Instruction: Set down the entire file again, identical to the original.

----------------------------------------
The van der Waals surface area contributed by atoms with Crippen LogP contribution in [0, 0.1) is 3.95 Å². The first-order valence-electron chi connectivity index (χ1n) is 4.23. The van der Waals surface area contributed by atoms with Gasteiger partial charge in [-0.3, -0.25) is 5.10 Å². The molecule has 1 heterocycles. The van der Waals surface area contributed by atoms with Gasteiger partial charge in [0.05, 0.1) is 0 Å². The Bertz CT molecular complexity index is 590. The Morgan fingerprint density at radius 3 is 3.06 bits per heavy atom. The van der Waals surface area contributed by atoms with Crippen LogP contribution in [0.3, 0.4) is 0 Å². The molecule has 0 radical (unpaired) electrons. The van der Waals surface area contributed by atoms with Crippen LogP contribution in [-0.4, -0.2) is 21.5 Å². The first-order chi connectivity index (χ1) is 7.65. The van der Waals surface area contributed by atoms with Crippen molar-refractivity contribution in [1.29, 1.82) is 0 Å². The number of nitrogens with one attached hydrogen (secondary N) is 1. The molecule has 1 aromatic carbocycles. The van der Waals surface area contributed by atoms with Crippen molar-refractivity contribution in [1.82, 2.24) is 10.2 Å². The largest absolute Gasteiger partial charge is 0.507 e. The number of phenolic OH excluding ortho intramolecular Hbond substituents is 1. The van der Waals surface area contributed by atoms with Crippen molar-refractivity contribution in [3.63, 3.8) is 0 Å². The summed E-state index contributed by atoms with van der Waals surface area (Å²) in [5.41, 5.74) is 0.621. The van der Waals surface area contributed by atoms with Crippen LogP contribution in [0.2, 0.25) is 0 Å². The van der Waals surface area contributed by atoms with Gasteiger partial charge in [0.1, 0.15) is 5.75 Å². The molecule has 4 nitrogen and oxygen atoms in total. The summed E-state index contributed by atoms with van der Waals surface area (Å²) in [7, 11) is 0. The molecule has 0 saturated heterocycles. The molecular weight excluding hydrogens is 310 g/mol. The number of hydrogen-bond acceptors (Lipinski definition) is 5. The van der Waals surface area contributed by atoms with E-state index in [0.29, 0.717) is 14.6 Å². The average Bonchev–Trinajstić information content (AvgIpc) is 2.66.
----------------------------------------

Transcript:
The van der Waals surface area contributed by atoms with Crippen LogP contribution in [0, 0.1) is 3.95 Å². The first-order valence-electron chi connectivity index (χ1n) is 4.23. The van der Waals surface area contributed by atoms with Gasteiger partial charge in [-0.3, -0.25) is 5.10 Å². The molecule has 1 heterocycles. The van der Waals surface area contributed by atoms with Gasteiger partial charge in [0.05, 0.1) is 0 Å². The Bertz CT molecular complexity index is 590. The Morgan fingerprint density at radius 3 is 3.06 bits per heavy atom. The van der Waals surface area contributed by atoms with Crippen LogP contribution in [0.3, 0.4) is 0 Å². The molecule has 0 radical (unpaired) electrons. The van der Waals surface area contributed by atoms with Crippen LogP contribution in [-0.4, -0.2) is 21.5 Å². The first-order chi connectivity index (χ1) is 7.65. The van der Waals surface area contributed by atoms with Crippen molar-refractivity contribution in [1.29, 1.82) is 0 Å². The number of nitrogens with one attached hydrogen (secondary N) is 1. The molecule has 1 aromatic carbocycles. The van der Waals surface area contributed by atoms with Crippen molar-refractivity contribution in [1.82, 2.24) is 10.2 Å². The largest absolute Gasteiger partial charge is 0.507 e. The number of phenolic OH excluding ortho intramolecular Hbond substituents is 1. The van der Waals surface area contributed by atoms with Crippen molar-refractivity contribution in [3.63, 3.8) is 0 Å². The summed E-state index contributed by atoms with van der Waals surface area (Å²) in [5.41, 5.74) is 0.621. The van der Waals surface area contributed by atoms with Crippen LogP contribution in [0.2, 0.25) is 0 Å². The van der Waals surface area contributed by atoms with Gasteiger partial charge in [0.1, 0.15) is 5.75 Å². The molecule has 4 nitrogen and oxygen atoms in total. The summed E-state index contributed by atoms with van der Waals surface area (Å²) in [7, 11) is 0. The molecule has 0 saturated heterocycles. The molecular weight excluding hydrogens is 310 g/mol. The number of hydrogen-bond acceptors (Lipinski definition) is 5. The van der Waals surface area contributed by atoms with E-state index in [0.29, 0.717) is 14.6 Å². The average Bonchev–Trinajstić information content (AvgIpc) is 2.66.